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Graduate Seminars on

Chemical Reaction Engineering and Kinetics


October 15 - Nov 26, 2009

Lecture 2:
Energy Equation for Reactors
Brian G. Higgins
Department of Chemical Engineering and
Materials Science
University of California, Davis

Email: bghiggins@ucdavis.edu
Lecture notes posted at
http://www.ekayasolutions.com
Analysis of Chemical Reactors
and the Connecting Disciplines
Thermodynamics Fluid Mechanics

Kinetics
Chemical Mathematics
Reactor

Heat Transfer Mass Transfer

Chemical reactors are the linchpin in a chemical plant for


controlling, optimizing, manipulating
the transformation of matter through chemical reactions
Nonisothermal Reactors

Real reactors generate or absorb large amounts of heat

or

Rate coefficient is function of temperature

Advantage to operate exothermic reactors nonisothermally is:

Higher temperatures lead to higher reaction rates and smaller reactors

but
If temperature to high equilibrium can limit conversion
and
High temperatures can lead to hot spots and reactor failure
Analysis of Nonisothermal Reactors
Mass flow rate
Molar concentration

Reactor
Total energy
Control volume V

Rate of heat added


Rate of work done

The energy balance is an accounting of


rate of
•  heat flow into the reactor with reactants
•  heat flow out of the reactor with products
•  heat generated/absorbed by reaction
•  heat added/removed from reactor
•  work done by stirrers and friction
Energy Balance for Chemical
Reactors
Mass flow rate
Molar concentration

Reactor
Total energy
Control volume V

Rate of heat added


Rate of work done

Total energy per unit mass


Rate of Work Done on System

Inlet pressure

Exit pressure

Fluid density
Energy Terms

Convenient to work with enthalpy

reactor volume/mass

but composition

Complete energy analysis is complicated- simplifying assumptions often made!

Knowledge of thermodynamics important


Energy Equation for Batch
Reactor

Neglect kinetic energy, potential energy and shaft work


Rate of heat added
Rate of Enthalpy
change

Reactor volume
Definition for enthalpy

Rate of work due to change in volume


Expression for Enthalpy
Thermodynamic expression for enthalpy in terms of P, T, nj
Moles of species j

Heat capacity

Reactor volume Partial molar enthalpy

Coefficient of expansion
Constant Pressure Liquid Batch Reactor
Step 1

Rate of Enthalpy Rate of heat added


change

Enthalpy Expression Substitute


=0

or

Energy balance in terms of T and partial molar enthalpies


Constant Pressure Liquid Batch Reactor
Step 2

Use species balance to eliminate

Use heat of reaction to eliminate


Constant Pressure Liquid Batch Reactor
Example 1

At what rate must heat be removed to maintain reactor at 300 K to reach a conversion of 90%?

Solution:
Species balance:

For 90% conversion:

Time for 90% conversion:


Constant Pressure Liquid Batch Reactor
Example 1 continued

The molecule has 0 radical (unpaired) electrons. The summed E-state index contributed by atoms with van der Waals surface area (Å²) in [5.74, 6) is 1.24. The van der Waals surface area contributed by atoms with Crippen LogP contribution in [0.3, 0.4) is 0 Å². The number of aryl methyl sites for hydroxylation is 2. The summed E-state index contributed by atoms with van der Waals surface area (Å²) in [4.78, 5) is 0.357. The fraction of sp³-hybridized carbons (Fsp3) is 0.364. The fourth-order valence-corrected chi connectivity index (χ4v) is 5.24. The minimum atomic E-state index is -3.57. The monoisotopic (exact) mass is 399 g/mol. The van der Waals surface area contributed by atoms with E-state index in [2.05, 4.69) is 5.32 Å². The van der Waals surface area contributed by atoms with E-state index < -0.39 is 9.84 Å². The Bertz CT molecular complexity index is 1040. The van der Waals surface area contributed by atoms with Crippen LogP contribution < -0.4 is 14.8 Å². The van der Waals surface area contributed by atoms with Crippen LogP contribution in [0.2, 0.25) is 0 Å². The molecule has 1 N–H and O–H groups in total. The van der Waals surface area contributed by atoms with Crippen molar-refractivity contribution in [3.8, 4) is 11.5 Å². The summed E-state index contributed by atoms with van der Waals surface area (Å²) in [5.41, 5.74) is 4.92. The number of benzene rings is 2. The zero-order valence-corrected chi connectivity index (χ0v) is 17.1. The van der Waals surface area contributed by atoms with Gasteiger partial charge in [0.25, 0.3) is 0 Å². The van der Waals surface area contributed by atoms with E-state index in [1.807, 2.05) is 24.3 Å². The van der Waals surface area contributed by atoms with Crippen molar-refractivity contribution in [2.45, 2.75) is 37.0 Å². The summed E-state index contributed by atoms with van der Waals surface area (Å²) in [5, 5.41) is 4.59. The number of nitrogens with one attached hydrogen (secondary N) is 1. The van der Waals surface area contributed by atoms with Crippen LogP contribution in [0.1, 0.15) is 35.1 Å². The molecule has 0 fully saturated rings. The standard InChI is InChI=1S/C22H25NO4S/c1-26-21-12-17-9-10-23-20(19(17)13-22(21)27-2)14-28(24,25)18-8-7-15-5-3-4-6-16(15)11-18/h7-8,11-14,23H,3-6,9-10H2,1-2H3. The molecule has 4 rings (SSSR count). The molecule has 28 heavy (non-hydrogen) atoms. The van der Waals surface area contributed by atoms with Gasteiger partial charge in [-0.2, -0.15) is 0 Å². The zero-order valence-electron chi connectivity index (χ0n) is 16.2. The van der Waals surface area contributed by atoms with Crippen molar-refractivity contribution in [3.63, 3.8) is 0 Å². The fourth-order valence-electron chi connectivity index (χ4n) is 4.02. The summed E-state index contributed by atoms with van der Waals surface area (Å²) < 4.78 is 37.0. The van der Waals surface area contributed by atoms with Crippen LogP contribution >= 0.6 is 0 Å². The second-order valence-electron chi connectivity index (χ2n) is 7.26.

Energy balance for isothermal operation:


=0

Total heat removed:


Adiabatic Liquid Batch Reactor
Example 2

Species balance:

Stoichiometry:

Balance for species A:

Balance for species B:

Conservation of mass:
Adiabatic Liquid Batch Reactor
Example 2 continued

=0
Energy Balance:

Integrating:

Formula for calculating temperature rise in reactor


Adiabatic Liquid Batch Reactor
Example 2 continued

Reactor Parameters:

For 95% conversion:


Non-Isothermal Batch Reactors
Example 3

Ideal gas mixture

Case 1: Constant Pressure Reactor:


Reactor pressure is held constant; reactor volume therefore changes

Case 2: Constant Volume Reactor:

Reactor volume is held constant; reactor pressure therefore changes

Which reactor converts the reactant more quickly?


Analysis Constant Pressure Case
Example 3 continued

Species balance:

Energy balance constant pressure case:


Analysis Constant Volume Case
Example 3 continued

Species balance:

Energy balance constant volume case:


Ideal gas mixture Summary of Results
Example 3 continued

Case 1: Constant Pressure Reactor:

Case 2: Constant Volume Reactor:

By inspection

Reaction proceeds more quickly in constant volume case!


Energy Balance for CSTR
Material Balance for CSTR

Assumption: Perfectly mixed

General design equation for CSTR reactors


Energy Balance for Chemical
Reactors
Mass flow rate
Molar concentration

Reactor
Total energy
Control volume V

Rate of heat added


Rate of work done

Total energy per unit mass


Energy Balance for CSTR

Energy balance in terms of enthalpy:

Enthalpy relation:

Energy balance in terms of temperature:

Substituting the species balance

General design equation for CSTR reactors


Energy Balance for CSTR
Some special cases

Liquid phase reactor:

Steady State:

For liquid phase

Then
Steady State Energy Balance for CSTR
Example 1

What temperature must the reactor be operated at to achieve


80% conversion?

Solution:
Steady state species balances:

Adding and noting that cB0=0


Steady State Energy Balance for CSTR
Example 1 continued

Solution continued
Rate Expression
Steady State Energy Balance for CSTR
Example 1 continued

Solution continued
Rate Expression

Species balance

Working equation

Solve for T with cA1=0.2 cA0


Appendix
Derivation of key formulas
Energy Balance in terms of T and P
Step 1
Rate of heat added
Rate of Enthalpy
change

Reactor volume
Enthalpy Expression Substitute

or

Energy balance in terms of T and P and partial molar enthalpies


Energy Balance in terms of T and P
Step 2

Use species balance to eliminate

Use heat of reaction to eliminate